Forty years ago May 11, 1976 will always be a part of my memory – and should be for anyone who lived in Houston, TX that Wday.
The day began like any other – partly cloudy. High humidity – a Tuesday. I was working for Hodge Mason Maps in the Greenway Plaza area. A radio in the background alerted my boss and I to the unfolding disaster so close to us. An ammonia truck had over turned and the area was covered in a lethal white cloud. We could see the cloud from our office windows. We were told to shelter in place.
I lived very close to the carnage. A quick call to my apartment manager confirmed the situation was dangerous however she had turned off the ac. She encouraged me to stay where I was. We did stay and little work was completed. Houston had suffered a horrific tragedy, the extent unknown. As I drove home that day I noticed plants wilted. My eyes stung but I got off easy. Others did not.
I worked as a temporary employee for Norrell Temporary service. My counselor was Karen Bijak a bubbling, cute brunette whose life was forever changed that day. She had driven into the cloud and lay there until someone rescued her. Videos of Karen – dark hair down, striped shirt are clearly seen and shared online. Once I learned Karen had been injured – from the news the next day I called St. Luke’s Hospital. I spoke with her parents. Karen was gravely ill. I said a prayer for her that day and many days following.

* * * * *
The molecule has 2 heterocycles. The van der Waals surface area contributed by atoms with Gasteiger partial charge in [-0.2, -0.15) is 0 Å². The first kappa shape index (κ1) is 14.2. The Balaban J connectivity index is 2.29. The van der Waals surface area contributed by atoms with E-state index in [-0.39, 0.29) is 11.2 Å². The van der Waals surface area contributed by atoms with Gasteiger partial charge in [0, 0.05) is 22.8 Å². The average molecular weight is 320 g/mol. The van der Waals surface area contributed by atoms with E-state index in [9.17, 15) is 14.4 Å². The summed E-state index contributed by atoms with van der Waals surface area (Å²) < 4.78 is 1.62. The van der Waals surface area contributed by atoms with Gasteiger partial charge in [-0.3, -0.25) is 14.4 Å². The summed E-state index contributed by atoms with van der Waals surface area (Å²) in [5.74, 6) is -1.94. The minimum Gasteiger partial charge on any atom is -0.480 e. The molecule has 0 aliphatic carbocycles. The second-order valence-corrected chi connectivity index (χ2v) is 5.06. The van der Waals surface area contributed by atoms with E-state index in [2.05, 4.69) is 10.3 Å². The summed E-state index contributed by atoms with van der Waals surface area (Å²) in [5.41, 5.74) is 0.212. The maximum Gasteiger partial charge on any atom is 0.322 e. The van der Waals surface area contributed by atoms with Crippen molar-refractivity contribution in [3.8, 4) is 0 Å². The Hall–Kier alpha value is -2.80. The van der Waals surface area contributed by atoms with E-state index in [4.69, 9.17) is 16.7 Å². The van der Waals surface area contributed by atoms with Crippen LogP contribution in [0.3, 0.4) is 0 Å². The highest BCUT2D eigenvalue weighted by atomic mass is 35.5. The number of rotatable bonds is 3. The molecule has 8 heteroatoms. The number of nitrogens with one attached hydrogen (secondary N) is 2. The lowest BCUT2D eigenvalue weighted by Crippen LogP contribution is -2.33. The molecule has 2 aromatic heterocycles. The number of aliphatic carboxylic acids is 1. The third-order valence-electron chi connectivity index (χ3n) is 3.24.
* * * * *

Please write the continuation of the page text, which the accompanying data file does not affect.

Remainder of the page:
I went to Great Britain for a month that August and sent Karen a post card. She was still in the hospital. I never saw her again but kept in touch. The last time I contacted her – I spoke with her nurse who stated Karen could not speak to me as she was getting her bath. I learned Karen was not doing well at all. Within a short time I learned she died at age 27. She never got to snorkel again or ski in Colorado. Her lungs were destroyed.
Others whom I did not know suffered similar fates. One young woman was driving downtown to the Continental Trailways station (now Greyhound). She and her newborn baby were going to meet Grandma who had ridden a bus to Houston. Grandma waited and waited until she learned her daughter was in the hospital. A few days later the daughter died and the newborn was blind for life.
A week after the accident another child was born. His father had driven the truck that day and died. His son would never know his dad. A needless loss for sure.
When I drive past the 610/59 interchange I think of these victims, of those who lived with life long health issues. I think of the trains which regularly barrel through Houston with a cargo of hazardous material. One north to south route passes within a short distance of the ammonia disaster.
I am grateful there has not been another but know it is possible unless those who were there 40 years ago remember and act upon those memories. That tragedy should never have happened and it must not happen again.